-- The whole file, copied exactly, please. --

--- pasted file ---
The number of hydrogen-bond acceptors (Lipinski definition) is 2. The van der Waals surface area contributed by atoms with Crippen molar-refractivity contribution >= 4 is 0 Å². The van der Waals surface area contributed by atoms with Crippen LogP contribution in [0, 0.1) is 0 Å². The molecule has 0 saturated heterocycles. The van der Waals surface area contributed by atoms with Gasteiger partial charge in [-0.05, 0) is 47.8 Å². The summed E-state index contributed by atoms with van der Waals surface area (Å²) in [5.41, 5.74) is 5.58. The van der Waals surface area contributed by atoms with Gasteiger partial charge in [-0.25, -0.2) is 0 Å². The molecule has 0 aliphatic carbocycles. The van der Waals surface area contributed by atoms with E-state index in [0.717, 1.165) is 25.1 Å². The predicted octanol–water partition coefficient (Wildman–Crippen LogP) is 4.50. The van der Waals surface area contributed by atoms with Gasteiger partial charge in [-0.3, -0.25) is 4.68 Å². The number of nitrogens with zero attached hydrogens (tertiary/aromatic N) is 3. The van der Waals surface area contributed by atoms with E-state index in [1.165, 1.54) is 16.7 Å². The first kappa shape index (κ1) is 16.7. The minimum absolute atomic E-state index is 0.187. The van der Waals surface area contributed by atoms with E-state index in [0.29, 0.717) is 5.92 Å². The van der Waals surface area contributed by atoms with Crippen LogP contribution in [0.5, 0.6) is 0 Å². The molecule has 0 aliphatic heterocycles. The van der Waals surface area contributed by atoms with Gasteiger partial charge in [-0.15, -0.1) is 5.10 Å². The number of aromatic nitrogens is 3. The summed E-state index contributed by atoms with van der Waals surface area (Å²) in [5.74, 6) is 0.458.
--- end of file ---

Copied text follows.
The number of hydrogen-bond acceptors (Lipinski definition) is 2. The van der Waals surface area contributed by atoms with Crippen molar-refractivity contribution >= 4 is 0 Å². The van der Waals surface area contributed by atoms with Crippen LogP contribution in [0, 0.1) is 0 Å². The molecule has 0 saturated heterocycles. The van der Waals surface area contributed by atoms with Gasteiger partial charge in [-0.05, 0) is 47.8 Å². The summed E-state index contributed by atoms with van der Waals surface area (Å²) in [5.41, 5.74) is 5.58. The van der Waals surface area contributed by atoms with Gasteiger partial charge in [-0.25, -0.2) is 0 Å². The molecule has 0 aliphatic carbocycles. The van der Waals surface area contributed by atoms with E-state index in [0.717, 1.165) is 25.1 Å². The predicted octanol–water partition coefficient (Wildman–Crippen LogP) is 4.50. The van der Waals surface area contributed by atoms with Gasteiger partial charge in [-0.3, -0.25) is 4.68 Å². The number of nitrogens with zero attached hydrogens (tertiary/aromatic N) is 3. The van der Waals surface area contributed by atoms with E-state index in [1.165, 1.54) is 16.7 Å². The first kappa shape index (κ1) is 16.7. The minimum absolute atomic E-state index is 0.187. The van der Waals surface area contributed by atoms with E-state index in [0.29, 0.717) is 5.92 Å². The van der Waals surface area contributed by atoms with Crippen LogP contribution in [0.5, 0.6) is 0 Å². The molecule has 0 aliphatic heterocycles. The van der Waals surface area contributed by atoms with Gasteiger partial charge in [-0.15, -0.1) is 5.10 Å². The number of aromatic nitrogens is 3. The summed E-state index contributed by atoms with van der Waals surface area (Å²) in [5.74, 6) is 0.458.